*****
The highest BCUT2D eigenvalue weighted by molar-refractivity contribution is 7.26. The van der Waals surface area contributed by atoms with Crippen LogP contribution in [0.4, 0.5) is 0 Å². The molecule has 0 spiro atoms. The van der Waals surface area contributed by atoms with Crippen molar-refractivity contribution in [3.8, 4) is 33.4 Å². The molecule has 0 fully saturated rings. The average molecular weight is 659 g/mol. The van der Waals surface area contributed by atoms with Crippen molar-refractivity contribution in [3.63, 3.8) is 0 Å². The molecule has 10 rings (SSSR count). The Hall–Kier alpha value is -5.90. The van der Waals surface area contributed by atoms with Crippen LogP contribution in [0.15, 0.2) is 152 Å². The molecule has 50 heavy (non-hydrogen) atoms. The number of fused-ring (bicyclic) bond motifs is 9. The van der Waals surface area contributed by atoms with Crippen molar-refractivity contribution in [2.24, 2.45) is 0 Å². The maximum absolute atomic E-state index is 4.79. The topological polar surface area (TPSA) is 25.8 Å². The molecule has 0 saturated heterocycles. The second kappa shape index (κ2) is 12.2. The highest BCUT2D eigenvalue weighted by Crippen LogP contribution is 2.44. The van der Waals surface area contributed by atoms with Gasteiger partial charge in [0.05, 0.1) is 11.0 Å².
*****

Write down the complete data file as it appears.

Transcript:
The highest BCUT2D eigenvalue weighted by molar-refractivity contribution is 7.26. The van der Waals surface area contributed by atoms with Crippen LogP contribution in [0.4, 0.5) is 0 Å². The molecule has 0 spiro atoms. The van der Waals surface area contributed by atoms with Crippen molar-refractivity contribution in [3.8, 4) is 33.4 Å². The molecule has 0 fully saturated rings. The average molecular weight is 659 g/mol. The van der Waals surface area contributed by atoms with Crippen molar-refractivity contribution in [3.63, 3.8) is 0 Å². The molecule has 10 rings (SSSR count). The Hall–Kier alpha value is -5.90. The van der Waals surface area contributed by atoms with Crippen LogP contribution in [0.15, 0.2) is 152 Å². The molecule has 50 heavy (non-hydrogen) atoms. The number of fused-ring (bicyclic) bond motifs is 9. The van der Waals surface area contributed by atoms with Crippen molar-refractivity contribution in [2.24, 2.45) is 0 Å². The maximum absolute atomic E-state index is 4.79. The topological polar surface area (TPSA) is 25.8 Å². The molecule has 0 saturated heterocycles. The second kappa shape index (κ2) is 12.2. The highest BCUT2D eigenvalue weighted by Crippen LogP contribution is 2.44. The van der Waals surface area contributed by atoms with Gasteiger partial charge in [0.05, 0.1) is 11.0 Å².